On Saturday 30 March 2019 people across the country stepped out to show their support for Blind Veterans UK by taking part in our #MarchForVeterans 10 mile walks. The walks, held in Brighton, Llandudno, London, Somerset and at the National Memorial Arboretum, took place as part of March Is For Veterans; a month dedicated to bringing our supporters together.
Below we share some of the highlights of the day. Thank you to everyone who took part, donated or came along to show their support to our walkers. We couldn't have done it without you!
Keen walkers and supporters of all ages and fitness levels took on the 10 mile challenge in Llandudno and tackled the tough but scenic terrain North Wales has to offer.
One of those participants was Mark who along with 6 friends completed the 10 mile walk blind folded marching forward, each one with a hand on the shoulder of the comrade in front. The striking image was inspired by the statue of blinded First World War Soldiers that now stands outside Manchester Piccadilly station.
Regional fundraiser, Victoria Beech said: “It’s been a fantastic day with support from so many people. It is heart-warming to see a community come together like this to support a service that is making a real difference to so many right on our doorsteps. Thank you everyone – and we look forward to seeing you again next year!”
“I'll definitely be back again next year! If anyone out there thinks they can't do it - trust me - they can! It’s been a great day for a great cause.”Mark
With 90 supporters gathered together and the sun shining at the Blind Veterans UK rehabilitation centre in Brighton, the energy and enthusiasm at the start line was infectious. The walkers set off west along the seafront, with superstar eight-year-old fundraiser Seb Skinner leading the way. Seb, who has raised over £600 for the charity, was just one of the many young supporters which included local cadet groups and families. Walking alongside them were a contingent of our blind veterans.
On the finish line back at the centre, each and every walker received a huge cheer and medal, with a special celebration reserved for Jane, who completed the walk in a Panda suit and supported her great uncle Reg, a blind veteran, to take part in the first few miles. Reg was there to welcome her back at the centre chapel where supporters gathered for a post-walk ‘Meet Up Brew Up’.
“I thoroughly enjoyed it, and it was worth the blisters. I’m not a runner, a walker or anything but the end result was easier than I thought it would be. We were very lucky with the weather - it was a lovely day.”Keith, blind veteran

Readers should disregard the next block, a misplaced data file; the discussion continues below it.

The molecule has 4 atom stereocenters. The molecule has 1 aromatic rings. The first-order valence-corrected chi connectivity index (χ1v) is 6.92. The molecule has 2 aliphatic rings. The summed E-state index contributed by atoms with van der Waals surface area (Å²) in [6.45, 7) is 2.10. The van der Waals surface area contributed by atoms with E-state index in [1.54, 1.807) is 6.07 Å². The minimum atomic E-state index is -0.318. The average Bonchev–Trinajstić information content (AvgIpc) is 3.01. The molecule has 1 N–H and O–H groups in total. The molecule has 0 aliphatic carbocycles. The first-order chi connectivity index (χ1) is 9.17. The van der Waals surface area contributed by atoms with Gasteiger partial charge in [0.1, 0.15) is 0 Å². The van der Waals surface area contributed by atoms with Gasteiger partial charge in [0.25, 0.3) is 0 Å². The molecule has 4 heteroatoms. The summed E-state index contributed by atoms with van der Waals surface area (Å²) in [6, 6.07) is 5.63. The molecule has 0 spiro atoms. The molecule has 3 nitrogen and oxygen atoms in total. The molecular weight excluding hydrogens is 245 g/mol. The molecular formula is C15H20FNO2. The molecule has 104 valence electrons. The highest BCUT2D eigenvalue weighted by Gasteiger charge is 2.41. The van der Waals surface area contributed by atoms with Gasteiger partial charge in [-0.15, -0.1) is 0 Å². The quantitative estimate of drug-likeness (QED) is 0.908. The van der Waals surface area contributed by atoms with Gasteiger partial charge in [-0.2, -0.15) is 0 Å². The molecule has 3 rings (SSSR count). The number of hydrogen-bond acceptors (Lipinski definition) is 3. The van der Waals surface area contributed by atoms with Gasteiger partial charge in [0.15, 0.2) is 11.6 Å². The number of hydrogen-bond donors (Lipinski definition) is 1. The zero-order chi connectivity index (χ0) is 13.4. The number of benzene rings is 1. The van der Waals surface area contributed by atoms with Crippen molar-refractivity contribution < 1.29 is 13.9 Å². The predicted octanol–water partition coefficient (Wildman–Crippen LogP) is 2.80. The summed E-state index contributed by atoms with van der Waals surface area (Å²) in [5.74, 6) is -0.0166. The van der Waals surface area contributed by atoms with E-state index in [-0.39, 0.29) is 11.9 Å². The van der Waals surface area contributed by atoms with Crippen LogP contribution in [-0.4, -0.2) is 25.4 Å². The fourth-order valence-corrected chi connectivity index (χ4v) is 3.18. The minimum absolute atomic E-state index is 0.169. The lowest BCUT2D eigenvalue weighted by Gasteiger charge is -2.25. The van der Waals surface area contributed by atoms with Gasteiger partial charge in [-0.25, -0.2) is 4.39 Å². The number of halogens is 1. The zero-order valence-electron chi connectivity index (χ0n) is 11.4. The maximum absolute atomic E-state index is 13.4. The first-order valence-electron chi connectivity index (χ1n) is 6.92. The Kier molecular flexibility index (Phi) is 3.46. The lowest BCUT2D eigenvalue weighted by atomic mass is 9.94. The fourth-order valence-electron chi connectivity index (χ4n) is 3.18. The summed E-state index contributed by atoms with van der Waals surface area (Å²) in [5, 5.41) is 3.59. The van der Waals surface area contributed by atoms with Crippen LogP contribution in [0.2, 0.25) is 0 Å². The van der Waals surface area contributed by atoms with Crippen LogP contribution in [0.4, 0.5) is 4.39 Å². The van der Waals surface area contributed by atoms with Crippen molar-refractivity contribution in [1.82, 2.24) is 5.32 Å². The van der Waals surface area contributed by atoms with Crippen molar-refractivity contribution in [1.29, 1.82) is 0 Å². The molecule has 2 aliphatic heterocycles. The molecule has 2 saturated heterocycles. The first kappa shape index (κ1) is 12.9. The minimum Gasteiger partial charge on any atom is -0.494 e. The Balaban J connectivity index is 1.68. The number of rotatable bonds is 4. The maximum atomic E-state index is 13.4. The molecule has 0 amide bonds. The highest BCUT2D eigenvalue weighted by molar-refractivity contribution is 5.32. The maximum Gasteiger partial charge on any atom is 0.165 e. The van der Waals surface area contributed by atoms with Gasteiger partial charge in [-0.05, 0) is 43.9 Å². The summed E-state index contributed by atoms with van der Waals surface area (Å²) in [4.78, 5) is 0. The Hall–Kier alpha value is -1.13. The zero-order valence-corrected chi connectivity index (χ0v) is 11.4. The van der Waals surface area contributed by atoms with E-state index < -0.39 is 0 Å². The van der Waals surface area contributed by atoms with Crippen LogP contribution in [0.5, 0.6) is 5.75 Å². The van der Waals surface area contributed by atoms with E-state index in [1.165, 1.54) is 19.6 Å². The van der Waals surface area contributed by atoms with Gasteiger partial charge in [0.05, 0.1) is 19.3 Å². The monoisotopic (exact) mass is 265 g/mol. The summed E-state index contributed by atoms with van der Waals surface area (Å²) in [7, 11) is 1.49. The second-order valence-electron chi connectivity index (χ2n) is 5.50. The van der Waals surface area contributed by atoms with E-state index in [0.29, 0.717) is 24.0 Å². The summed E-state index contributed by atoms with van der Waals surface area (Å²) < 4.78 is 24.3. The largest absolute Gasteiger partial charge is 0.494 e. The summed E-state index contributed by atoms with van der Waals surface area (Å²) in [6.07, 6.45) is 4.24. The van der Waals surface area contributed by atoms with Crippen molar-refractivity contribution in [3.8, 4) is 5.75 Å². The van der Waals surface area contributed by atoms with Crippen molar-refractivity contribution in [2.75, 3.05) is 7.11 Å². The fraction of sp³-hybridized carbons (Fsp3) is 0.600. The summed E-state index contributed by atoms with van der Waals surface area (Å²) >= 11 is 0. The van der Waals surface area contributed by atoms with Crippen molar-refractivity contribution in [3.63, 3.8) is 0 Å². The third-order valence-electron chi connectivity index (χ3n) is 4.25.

It was a misty but fun walk in Martock. There were 12 walkers in total (including staff and family support) and we had two volunteers, Jenny (ROVI for C8) and Guy, who were with us at the start/end point and met us half way at the top of Ham Hill. We also had Webster the guide dog, who enjoyed a refreshing muddy dip in the brook on the way back!
We had a good age range within the group of walkers, from a toddler (Tricia’s grandson) all the way up to blind veteran Hayden, who is in his 70s, and is a former Army Warrant Officer.
Between Hayden and his wife, Jen, they have raised over £700 as part of March for Veterans! Before the walk, Hayden said “I’ve not walked 10 miles for years, but I am hoping it will prove a comfortable distance for me.” He certainly seemed comfortable, even over the mostly uneven ground of the fields.
The National Memorial Arboretum
Supporters took to the ground of the National Memorial Arboretum to take on their 10 mile challenge.
Community Support Worker, Chris, not only completed the 10 mile walk but throughout March has taken part in the virtual challenge too - amassing a staggering 132 miles!
She was joined on the walk by Dr Dashan Seehra, an Army Reservist from Whittington Barracks, who undertook the walk with 15kg of weight on his back to simulate the Army fitness test.
Amidst the skateboarders, roller-bladers and happy picnic makers emerged a new sight at Hyde Park on Saturday.
A small army of people wearing vivid blue Blind Veterans UK t-shirts determined to get fit, lose a few pounds or honour an ex serving loved one; made light work of the scenic 10-mile March For Veterans trek. June from London said; “My father decided he’d move to St Dunstans, Blind Veterans as it’s called now, after his wife – my mother died. And it’s gone really well. I’m sure if it hadn’t been for Blind Veterans my dad wouldn’t be here today. It’s given him a new lease of life and that’s why I’ve done the walk.”